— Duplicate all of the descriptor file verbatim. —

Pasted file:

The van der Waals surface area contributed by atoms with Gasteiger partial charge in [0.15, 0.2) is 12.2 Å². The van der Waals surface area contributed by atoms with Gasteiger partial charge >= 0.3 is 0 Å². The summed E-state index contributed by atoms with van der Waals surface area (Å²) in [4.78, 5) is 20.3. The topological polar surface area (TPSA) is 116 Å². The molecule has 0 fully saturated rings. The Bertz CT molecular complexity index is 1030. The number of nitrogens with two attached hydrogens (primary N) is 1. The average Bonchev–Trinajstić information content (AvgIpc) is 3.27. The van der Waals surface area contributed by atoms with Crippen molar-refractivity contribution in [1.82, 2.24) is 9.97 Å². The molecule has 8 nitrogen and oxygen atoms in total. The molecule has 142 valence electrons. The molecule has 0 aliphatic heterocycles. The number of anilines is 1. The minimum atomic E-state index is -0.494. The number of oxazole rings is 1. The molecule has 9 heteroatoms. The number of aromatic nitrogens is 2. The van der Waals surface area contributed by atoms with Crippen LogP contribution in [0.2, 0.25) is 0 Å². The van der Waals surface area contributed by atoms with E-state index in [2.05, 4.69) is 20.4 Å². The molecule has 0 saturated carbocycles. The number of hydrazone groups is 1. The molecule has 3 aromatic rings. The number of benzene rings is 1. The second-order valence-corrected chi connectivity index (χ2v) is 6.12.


The van der Waals surface area contributed by atoms with Gasteiger partial charge in [0.15, 0.2) is 12.2 Å². The van der Waals surface area contributed by atoms with Gasteiger partial charge >= 0.3 is 0 Å². The summed E-state index contributed by atoms with van der Waals surface area (Å²) in [4.78, 5) is 20.3. The topological polar surface area (TPSA) is 116 Å². The molecule has 0 fully saturated rings. The Bertz CT molecular complexity index is 1030. The number of nitrogens with two attached hydrogens (primary N) is 1. The average Bonchev–Trinajstić information content (AvgIpc) is 3.27. The van der Waals surface area contributed by atoms with Crippen molar-refractivity contribution in [1.82, 2.24) is 9.97 Å². The molecule has 8 nitrogen and oxygen atoms in total. The molecule has 142 valence electrons. The molecule has 0 aliphatic heterocycles. The number of anilines is 1. The minimum atomic E-state index is -0.494. The number of oxazole rings is 1. The molecule has 9 heteroatoms. The number of aromatic nitrogens is 2. The van der Waals surface area contributed by atoms with Crippen LogP contribution in [0.2, 0.25) is 0 Å². The van der Waals surface area contributed by atoms with E-state index in [2.05, 4.69) is 20.4 Å². The molecule has 0 saturated carbocycles. The number of hydrazone groups is 1. The molecule has 3 aromatic rings. The number of benzene rings is 1. The second-order valence-corrected chi connectivity index (χ2v) is 6.12.